- Shipping your possessions for you.
- Allocating you a travel allowance to include a visit/s to the area during your decision-making process or during your search for accommodation.
- Putting you up in temporary accommodation when you first arrive until you find a suitable place to buy or rent.
Due to the complexity and stress of international relocation, negotiating a fair and generous deal from your current or prospective employer is definitely worth your time.
6. Selling your home
International relocation is stressful enough without factoring in what to do with your home. If you don’t live with a partner, children and don’t own your home, you have less to worry about, though moving home is still no easy feat. If you are renting, you will need to give notice to your landlord in line with the terms outlined in your tenancy agreement. This is typically a month but can vary, so check the terms carefully.
However, if you are renting with your partner or family, or own your own home, there is much more to consider. First things first, are your partner and/or family relocating with you? If they are, and you are renting, you can just hand in your notice to your landlord. If they are not relocating, and you are living in rented accommodation, you will have to ensure they can continue to pay the rent in your absence. You might have to consider finding a new home to rent if they can’t.
Your options differ if you own your own home. Providing you are the sole occupier or your family are relocating with you, you can choose to rent out your home or sell it. The decision to sell or rent your house is no small feat and is dependent on how long you intend to relocate for and whether you can afford to maintain an empty home in your absence. If you can, and you wish to keep your property, hold on it. You can either rent it out or leave it unoccupied. Just bear in mind that an unoccupied house still incurs costs, for example, tax, utilities and routine repairs.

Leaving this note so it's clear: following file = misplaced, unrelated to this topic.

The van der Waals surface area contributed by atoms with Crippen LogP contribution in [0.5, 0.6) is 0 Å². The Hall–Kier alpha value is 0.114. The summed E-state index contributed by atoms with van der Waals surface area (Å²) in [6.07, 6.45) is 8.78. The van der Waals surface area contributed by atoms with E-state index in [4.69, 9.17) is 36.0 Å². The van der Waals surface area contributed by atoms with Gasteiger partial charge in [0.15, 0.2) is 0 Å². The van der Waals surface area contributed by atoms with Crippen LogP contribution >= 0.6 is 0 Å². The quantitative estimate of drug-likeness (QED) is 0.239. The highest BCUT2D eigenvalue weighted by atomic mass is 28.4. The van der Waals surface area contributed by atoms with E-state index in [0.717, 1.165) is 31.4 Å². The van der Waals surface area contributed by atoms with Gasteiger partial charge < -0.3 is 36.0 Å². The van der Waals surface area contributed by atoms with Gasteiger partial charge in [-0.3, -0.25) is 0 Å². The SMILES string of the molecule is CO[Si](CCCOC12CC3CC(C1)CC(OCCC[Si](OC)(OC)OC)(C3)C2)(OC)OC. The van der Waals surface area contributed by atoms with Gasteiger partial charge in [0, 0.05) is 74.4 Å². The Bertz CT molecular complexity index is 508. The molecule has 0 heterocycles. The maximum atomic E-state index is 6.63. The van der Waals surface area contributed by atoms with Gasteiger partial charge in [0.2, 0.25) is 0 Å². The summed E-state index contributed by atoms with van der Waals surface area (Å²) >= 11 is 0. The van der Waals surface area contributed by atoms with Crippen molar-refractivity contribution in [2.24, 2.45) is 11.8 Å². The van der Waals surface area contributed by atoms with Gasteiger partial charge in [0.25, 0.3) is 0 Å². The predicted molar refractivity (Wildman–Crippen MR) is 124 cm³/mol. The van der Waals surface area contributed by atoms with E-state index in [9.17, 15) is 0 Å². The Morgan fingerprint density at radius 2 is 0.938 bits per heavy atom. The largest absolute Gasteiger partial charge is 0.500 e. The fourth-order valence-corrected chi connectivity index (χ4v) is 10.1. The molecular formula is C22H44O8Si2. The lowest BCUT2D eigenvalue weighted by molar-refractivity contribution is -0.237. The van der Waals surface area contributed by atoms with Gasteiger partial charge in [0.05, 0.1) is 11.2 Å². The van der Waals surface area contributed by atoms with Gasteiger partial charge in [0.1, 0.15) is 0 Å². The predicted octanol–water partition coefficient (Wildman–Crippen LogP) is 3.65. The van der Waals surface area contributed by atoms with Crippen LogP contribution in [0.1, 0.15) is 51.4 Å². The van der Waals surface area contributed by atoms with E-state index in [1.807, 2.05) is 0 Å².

If you own your home and your family aren’t relocating, then you have to consider whether you can afford to maintain your home and your accommodation in the country you are relocating to. If you can’t, you will have to sell or rent out your family home and find alternative accommodation for your family, whether that be another home you purchase, rented accommodation or living with family.
Writing this section makes the above seem somewhat trivial, but moving house is considered one of the most stressful life events, let alone the relocating for a job. Take your time to fully consider the implications, whatever your decision.
7. Research the location
Doing your homework before you accept the offer is important. As mentioned earlier, if it’s possible, try to visit the location before you make your decision so that you can immerse yourself in the culture and way of life. What are the best neighbourhoods to live in? How long will it take you to get to work? What are the local schools like? A good way to determine the best fit is to mark each neighbourhood you visit out of 10. Additionally, you should try to get in touch with existing employees of the organisation to learn where they live and what they perceive as the best neighbourhood.